How K-State Became One Of The Best Places For LGBT Students In The Country
In the ongoing struggle on college campuses for LGBT equality and acceptance, Kansas State University is an unexpected leader.
K-State is best known for agriculture and football.
On a gorgeous fall day in Manhattan, with the K-State marching band entertaining tailgaters, many fans were surprised to learn that their school was ranked in the 25 campuses for LGBT friendliness by CampusPride.org.
"That’s not the stereotype of Kansas State," said Aaron Reed from Tonganoxie, who received his undergraduate degree from K-State in 1995 and his doctorate in 2004. Reed says he has not been on campus much in the past decade but calls the rating "great."
Mike Clark, a 1993 graduate from Mission, said K-State certainly had a conservative feel when he was in school, but he always thought of Manhattan as a melting pot.
"You had folks from urban communities, farming communities," Clark said. "The thing that I always loved about K-State, I still love about K-State, is that everyone always comes together and always has a good time.”
If this was a story about the University of Kansas, few would bat an eyelash.
But it’s about a university on the edge of western Kansas, and generally perceived as conservative.
So how did K-State get here?
By most accounts, much of the credit goes to Brandon Haddock, the coordinator in the LGBT Resource Center in the Office of Student Life.
Haddock didn’t start out at K-State to transform LGBT life on campus. He came in 2007 for his doctorate at a time when he says there was "no LGBT community in town."
In 2009, K-State was given 1.5 stars out of five by Campus Pride. The school now rates five out of five stars. Haddock says when he took the job running the LGBT Resource Center he started making friends and allies in all departments.
“What we’ve been able to do at K-State is make sure that colleges like the College of Ag and the College of Engineering ... recognize we have those relationships built, and we have people who are open and affirming about their identity," he says.
The other person who changed the climate for LGBT students was former president Kirk Schulz, who made it a priority. In 2009, K-State was the only university in Kansas with an LGBT resource center.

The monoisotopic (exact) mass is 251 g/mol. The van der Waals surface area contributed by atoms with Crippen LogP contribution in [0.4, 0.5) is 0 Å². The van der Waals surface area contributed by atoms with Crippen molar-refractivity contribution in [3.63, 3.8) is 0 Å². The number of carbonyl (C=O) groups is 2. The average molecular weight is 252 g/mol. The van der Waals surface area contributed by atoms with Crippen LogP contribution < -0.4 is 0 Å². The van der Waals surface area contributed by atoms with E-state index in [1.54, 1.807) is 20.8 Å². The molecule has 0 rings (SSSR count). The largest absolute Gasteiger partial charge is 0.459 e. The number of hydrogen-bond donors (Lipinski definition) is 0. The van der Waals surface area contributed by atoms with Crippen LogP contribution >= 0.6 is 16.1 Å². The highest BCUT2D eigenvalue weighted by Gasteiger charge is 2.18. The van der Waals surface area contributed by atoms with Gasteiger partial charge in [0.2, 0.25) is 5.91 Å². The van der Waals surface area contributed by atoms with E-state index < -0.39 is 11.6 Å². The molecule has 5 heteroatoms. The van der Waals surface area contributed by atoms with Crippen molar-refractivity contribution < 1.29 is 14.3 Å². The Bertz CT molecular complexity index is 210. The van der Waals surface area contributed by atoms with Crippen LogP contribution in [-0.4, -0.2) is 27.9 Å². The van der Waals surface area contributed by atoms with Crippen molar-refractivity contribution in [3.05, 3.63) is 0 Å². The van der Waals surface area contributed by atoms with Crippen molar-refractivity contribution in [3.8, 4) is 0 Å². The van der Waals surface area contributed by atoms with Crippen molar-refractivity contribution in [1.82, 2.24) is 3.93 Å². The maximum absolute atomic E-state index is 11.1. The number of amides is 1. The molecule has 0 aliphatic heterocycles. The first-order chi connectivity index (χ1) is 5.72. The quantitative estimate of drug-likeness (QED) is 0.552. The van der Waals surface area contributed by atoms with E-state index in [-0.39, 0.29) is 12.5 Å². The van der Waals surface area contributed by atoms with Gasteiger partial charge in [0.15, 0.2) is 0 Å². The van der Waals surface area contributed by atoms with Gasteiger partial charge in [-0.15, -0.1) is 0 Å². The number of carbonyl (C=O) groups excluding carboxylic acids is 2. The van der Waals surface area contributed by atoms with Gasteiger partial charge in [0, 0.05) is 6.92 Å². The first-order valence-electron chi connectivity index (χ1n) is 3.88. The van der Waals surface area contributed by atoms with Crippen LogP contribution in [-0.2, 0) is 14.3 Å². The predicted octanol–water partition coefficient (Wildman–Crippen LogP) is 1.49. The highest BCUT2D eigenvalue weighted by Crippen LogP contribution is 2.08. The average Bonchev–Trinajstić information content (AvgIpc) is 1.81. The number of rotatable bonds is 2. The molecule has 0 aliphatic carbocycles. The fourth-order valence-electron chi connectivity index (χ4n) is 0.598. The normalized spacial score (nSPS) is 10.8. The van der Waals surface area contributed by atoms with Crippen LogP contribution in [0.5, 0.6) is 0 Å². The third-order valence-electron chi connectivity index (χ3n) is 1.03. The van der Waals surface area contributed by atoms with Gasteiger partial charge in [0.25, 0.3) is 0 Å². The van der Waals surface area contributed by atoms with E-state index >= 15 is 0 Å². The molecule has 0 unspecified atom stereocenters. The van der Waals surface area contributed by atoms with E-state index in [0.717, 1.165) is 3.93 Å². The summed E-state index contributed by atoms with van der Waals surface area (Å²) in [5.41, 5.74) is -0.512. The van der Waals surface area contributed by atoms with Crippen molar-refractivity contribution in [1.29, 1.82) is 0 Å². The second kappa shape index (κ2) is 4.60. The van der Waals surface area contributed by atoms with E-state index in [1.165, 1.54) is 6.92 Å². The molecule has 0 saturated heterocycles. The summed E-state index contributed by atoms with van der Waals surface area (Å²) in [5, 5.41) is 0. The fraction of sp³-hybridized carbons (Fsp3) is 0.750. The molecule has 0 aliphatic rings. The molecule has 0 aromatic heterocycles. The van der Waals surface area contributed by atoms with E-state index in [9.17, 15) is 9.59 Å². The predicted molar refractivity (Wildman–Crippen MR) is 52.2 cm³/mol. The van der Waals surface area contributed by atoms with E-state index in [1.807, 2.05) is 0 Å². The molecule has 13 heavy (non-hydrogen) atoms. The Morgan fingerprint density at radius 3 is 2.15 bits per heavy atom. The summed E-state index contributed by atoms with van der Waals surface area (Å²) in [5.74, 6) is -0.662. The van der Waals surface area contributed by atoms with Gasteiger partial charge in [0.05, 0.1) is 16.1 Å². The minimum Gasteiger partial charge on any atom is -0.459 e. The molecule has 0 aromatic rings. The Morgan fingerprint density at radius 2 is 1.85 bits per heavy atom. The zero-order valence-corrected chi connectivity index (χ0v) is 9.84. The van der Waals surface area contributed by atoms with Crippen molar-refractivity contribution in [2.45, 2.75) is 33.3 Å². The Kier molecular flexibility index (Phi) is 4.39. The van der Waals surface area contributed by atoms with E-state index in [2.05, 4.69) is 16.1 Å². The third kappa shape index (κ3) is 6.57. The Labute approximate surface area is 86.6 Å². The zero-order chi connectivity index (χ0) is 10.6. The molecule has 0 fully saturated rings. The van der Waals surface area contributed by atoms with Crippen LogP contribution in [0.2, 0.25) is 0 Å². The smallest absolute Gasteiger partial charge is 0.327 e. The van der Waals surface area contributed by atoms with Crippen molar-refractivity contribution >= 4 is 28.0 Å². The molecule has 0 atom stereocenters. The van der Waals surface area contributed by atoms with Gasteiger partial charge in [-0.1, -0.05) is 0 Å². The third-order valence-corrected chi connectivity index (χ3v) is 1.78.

Schultz left for Washington State last year, but his successor, Richard Myers, is just as committed.
"People aren’t going to want to come to a school that has biases and prejudices and isn’t a friendly atmosphere. And parents aren’t going to want to send their sons or daughters to those kind of schools,” Myers says.
In fact, Myers says he wants to strengthen K-State's diversity in other areas. Right now, the university is searching for a chief diversity and inclusion officer.
"He or she will report to me directly and be on the president’s cabinet, which is our senior body that does, deliberates university policies and so forth,” Myers says.
If there’s a place where K-State’s friendly atmosphere towards LGBT students is most evident, it’s at the annual drag show that now sells out the 1,500-seat McCain Auditorium.
Theater major Drew George, from tiny Uniontown, Kansas, is in his fourth year in Manhattan and says he’s seen a lot of change.
“It’s grown so much since I’ve been here," he says. "It is such a big presence on campus. Like, they did the drag show last year, and they sell out McCain almost every year and that’s just an amazing thing to see."
It is a much different experience than in his hometown or in Fort Scott, where he attended community college before coming to Manhattan.
“Back home it wasn’t something that anyone even discussed," George says. "Once I got here and began to see the opportunities that were available, that was an eye opening experience.”
Most of this has happened quietly, but that is changing.
We got a hint of how K-State has changed when Scott Frantz, who starts as left tackle for the Wildcats, came out as gay during a July ESPN interview.
“I’ve never felt so loved and so accepted ever in my life then when I did that,” Frantz told the network about coming out at a team meeting. "Ever since then it’s been great. I’ve grown so much closer to my teammates since then, so it’s been an amazing experience.”
Before Frantz came out, KCUR reported on how K-State is actively recruiting DACA students.
Haddock says the university has to prepare students for a life outside of K-State.
“I don’t want a student to go out in the world and have problems in the work place because they are suddenly presented with somebody, working side-by-side with somebody that is a lesbian,” Haddock says.
Sam Zeff covers education for KCUR and the Kansas News Service and is co-host of the political podcast Statehouse Blend Kansas. Follow him on Twitter @SamZeff.